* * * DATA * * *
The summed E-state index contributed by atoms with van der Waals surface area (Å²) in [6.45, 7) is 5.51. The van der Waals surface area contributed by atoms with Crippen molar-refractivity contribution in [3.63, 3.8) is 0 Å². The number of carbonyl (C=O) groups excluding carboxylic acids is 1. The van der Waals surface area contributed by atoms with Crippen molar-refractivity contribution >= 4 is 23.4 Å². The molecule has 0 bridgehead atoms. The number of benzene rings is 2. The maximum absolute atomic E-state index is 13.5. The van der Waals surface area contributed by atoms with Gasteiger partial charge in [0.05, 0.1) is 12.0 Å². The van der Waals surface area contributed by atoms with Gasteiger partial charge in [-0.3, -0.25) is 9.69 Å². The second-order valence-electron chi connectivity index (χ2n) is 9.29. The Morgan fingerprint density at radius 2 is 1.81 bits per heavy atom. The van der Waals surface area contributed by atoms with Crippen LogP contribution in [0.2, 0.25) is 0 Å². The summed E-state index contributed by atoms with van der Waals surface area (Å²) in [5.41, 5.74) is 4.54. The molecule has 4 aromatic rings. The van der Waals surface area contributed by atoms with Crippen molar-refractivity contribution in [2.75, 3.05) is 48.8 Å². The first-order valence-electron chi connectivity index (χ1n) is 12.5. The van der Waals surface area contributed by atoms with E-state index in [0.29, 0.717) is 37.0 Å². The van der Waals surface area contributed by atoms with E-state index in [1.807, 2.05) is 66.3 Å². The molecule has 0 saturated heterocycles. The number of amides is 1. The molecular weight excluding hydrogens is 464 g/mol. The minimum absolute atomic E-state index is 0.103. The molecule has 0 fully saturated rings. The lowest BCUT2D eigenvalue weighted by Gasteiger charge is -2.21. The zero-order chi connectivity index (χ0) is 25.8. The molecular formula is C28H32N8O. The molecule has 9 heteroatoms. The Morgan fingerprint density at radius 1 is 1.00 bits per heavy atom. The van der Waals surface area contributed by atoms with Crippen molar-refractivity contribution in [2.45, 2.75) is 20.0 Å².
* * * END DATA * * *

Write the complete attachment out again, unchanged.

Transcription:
The summed E-state index contributed by atoms with van der Waals surface area (Å²) in [6.45, 7) is 5.51. The van der Waals surface area contributed by atoms with Crippen molar-refractivity contribution in [3.63, 3.8) is 0 Å². The number of carbonyl (C=O) groups excluding carboxylic acids is 1. The van der Waals surface area contributed by atoms with Crippen molar-refractivity contribution >= 4 is 23.4 Å². The molecule has 0 bridgehead atoms. The number of benzene rings is 2. The maximum absolute atomic E-state index is 13.5. The van der Waals surface area contributed by atoms with Gasteiger partial charge in [0.05, 0.1) is 12.0 Å². The van der Waals surface area contributed by atoms with Gasteiger partial charge in [-0.3, -0.25) is 9.69 Å². The second-order valence-electron chi connectivity index (χ2n) is 9.29. The Morgan fingerprint density at radius 2 is 1.81 bits per heavy atom. The van der Waals surface area contributed by atoms with Crippen LogP contribution in [0.2, 0.25) is 0 Å². The summed E-state index contributed by atoms with van der Waals surface area (Å²) in [5.41, 5.74) is 4.54. The molecule has 4 aromatic rings. The van der Waals surface area contributed by atoms with Crippen molar-refractivity contribution in [2.75, 3.05) is 48.8 Å². The first-order valence-electron chi connectivity index (χ1n) is 12.5. The van der Waals surface area contributed by atoms with E-state index in [0.29, 0.717) is 37.0 Å². The van der Waals surface area contributed by atoms with E-state index in [1.807, 2.05) is 66.3 Å². The molecule has 0 saturated heterocycles. The number of amides is 1. The molecular weight excluding hydrogens is 464 g/mol. The minimum absolute atomic E-state index is 0.103. The molecule has 0 fully saturated rings. The lowest BCUT2D eigenvalue weighted by Gasteiger charge is -2.21. The zero-order chi connectivity index (χ0) is 25.8. The molecular formula is C28H32N8O. The molecule has 9 heteroatoms. The Morgan fingerprint density at radius 1 is 1.00 bits per heavy atom. The van der Waals surface area contributed by atoms with Crippen molar-refractivity contribution in [2.45, 2.75) is 20.0 Å².